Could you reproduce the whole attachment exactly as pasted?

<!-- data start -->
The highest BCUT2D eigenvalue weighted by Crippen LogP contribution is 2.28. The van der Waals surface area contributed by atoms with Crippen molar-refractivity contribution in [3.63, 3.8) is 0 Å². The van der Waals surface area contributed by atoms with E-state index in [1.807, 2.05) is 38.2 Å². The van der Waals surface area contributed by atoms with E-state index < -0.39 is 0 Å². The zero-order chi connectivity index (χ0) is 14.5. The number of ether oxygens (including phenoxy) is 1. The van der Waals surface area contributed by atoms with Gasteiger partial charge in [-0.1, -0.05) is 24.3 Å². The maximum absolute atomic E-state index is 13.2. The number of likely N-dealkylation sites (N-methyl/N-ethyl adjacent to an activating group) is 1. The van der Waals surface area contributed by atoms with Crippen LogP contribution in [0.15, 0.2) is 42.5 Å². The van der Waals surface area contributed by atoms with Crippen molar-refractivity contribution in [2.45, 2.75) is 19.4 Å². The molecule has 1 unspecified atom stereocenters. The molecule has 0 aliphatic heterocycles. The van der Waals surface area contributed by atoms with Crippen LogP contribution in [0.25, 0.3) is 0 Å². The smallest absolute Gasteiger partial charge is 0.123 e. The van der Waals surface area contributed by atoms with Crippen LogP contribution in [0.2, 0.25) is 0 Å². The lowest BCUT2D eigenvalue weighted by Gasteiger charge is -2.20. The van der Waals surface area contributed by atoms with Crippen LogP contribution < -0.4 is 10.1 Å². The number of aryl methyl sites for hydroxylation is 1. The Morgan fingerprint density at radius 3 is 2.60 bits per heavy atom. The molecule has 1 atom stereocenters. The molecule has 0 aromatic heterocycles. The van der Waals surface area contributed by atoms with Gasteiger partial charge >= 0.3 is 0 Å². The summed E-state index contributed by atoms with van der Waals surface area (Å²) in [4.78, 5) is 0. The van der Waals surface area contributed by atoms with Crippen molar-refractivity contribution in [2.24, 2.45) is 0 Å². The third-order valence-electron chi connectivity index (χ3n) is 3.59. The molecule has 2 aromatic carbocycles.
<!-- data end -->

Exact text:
The highest BCUT2D eigenvalue weighted by Crippen LogP contribution is 2.28. The van der Waals surface area contributed by atoms with Crippen molar-refractivity contribution in [3.63, 3.8) is 0 Å². The van der Waals surface area contributed by atoms with E-state index in [1.807, 2.05) is 38.2 Å². The van der Waals surface area contributed by atoms with E-state index < -0.39 is 0 Å². The zero-order chi connectivity index (χ0) is 14.5. The number of ether oxygens (including phenoxy) is 1. The van der Waals surface area contributed by atoms with Gasteiger partial charge in [-0.1, -0.05) is 24.3 Å². The maximum absolute atomic E-state index is 13.2. The number of likely N-dealkylation sites (N-methyl/N-ethyl adjacent to an activating group) is 1. The van der Waals surface area contributed by atoms with Crippen LogP contribution in [0.15, 0.2) is 42.5 Å². The van der Waals surface area contributed by atoms with Crippen molar-refractivity contribution in [2.45, 2.75) is 19.4 Å². The molecule has 1 unspecified atom stereocenters. The molecule has 0 aliphatic heterocycles. The van der Waals surface area contributed by atoms with Crippen LogP contribution in [0.25, 0.3) is 0 Å². The smallest absolute Gasteiger partial charge is 0.123 e. The van der Waals surface area contributed by atoms with Crippen LogP contribution in [0.2, 0.25) is 0 Å². The lowest BCUT2D eigenvalue weighted by Gasteiger charge is -2.20. The van der Waals surface area contributed by atoms with Crippen LogP contribution < -0.4 is 10.1 Å². The number of aryl methyl sites for hydroxylation is 1. The Morgan fingerprint density at radius 3 is 2.60 bits per heavy atom. The molecule has 1 atom stereocenters. The molecule has 0 aromatic heterocycles. The van der Waals surface area contributed by atoms with Gasteiger partial charge >= 0.3 is 0 Å². The summed E-state index contributed by atoms with van der Waals surface area (Å²) in [4.78, 5) is 0. The van der Waals surface area contributed by atoms with Crippen molar-refractivity contribution in [2.24, 2.45) is 0 Å². The third-order valence-electron chi connectivity index (χ3n) is 3.59. The molecule has 2 aromatic carbocycles.